At Hartland Quay

– – – Exploring The Countryside and Lanes of Dorset – – –

So, continuing our theme for the week and a brief hop across the county border into Devon, we are today paying a visit to Hartland Quay.

Hartland Quay
At Hartland Quay

Hartland Quay was once a busy port on the Devon coast. It was built towards the end of the 16th century to allow the importing of lime, slate, coal etc and the exporting of local produce such as barley and oats. It was the coming of the railway that spelled the end for this small harbour as maintenance of the harbour wall ceased and nature was left to take its toll. By the end of the 19th century, the harbour had virtually been demolished by stormy seas!

Empty Tables
Empty Tables

The accommodation along the quayside comprising of workers’ cottages, malthouse and stables with haylofts above were converted to a hotel and so the face of this place changed to become what it is today.

At Hartland Quay
A Rugged Coastline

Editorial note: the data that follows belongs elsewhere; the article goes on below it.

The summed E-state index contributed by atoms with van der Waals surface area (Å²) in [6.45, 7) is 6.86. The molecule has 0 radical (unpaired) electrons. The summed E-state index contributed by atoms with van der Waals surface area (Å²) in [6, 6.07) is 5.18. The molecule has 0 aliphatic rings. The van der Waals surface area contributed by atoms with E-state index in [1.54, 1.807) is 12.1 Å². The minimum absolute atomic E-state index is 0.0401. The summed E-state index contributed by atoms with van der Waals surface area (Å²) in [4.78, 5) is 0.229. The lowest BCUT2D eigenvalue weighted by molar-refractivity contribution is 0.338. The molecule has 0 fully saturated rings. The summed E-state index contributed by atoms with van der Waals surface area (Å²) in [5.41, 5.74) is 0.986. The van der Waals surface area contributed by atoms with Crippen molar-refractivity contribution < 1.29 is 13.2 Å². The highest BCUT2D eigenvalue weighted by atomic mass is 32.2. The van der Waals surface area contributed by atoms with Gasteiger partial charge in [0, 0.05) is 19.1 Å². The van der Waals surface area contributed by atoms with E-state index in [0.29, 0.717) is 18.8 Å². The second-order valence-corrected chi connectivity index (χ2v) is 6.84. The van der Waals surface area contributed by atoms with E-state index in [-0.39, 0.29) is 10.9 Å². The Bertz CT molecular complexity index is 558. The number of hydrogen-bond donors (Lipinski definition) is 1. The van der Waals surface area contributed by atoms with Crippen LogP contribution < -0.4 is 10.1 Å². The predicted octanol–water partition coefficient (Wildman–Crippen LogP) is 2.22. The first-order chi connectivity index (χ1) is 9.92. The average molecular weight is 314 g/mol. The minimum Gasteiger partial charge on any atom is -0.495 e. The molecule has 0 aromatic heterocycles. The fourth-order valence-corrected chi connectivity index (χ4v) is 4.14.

The coast here is rugged and rocky, with crumpled and upturned rock strata and even on a wet day such as this, it has a beauty. The colours and textures are delightful and it is a place that rewards time spent just exploring the detail, but that is a post for another day.

On the Rocks
Upturned Rock Strata

More of Hartland Quay tomorrow.

Thanks for stopping by.

Until next time,
Your friend The Dorset Rambler

If you would like to contact me, my email address is – comments and feedback are always welcomed.


  1. The South West Coast path west from Hartland Quay to Bude is the toughest stretch of the whole path – but also very beautiful.

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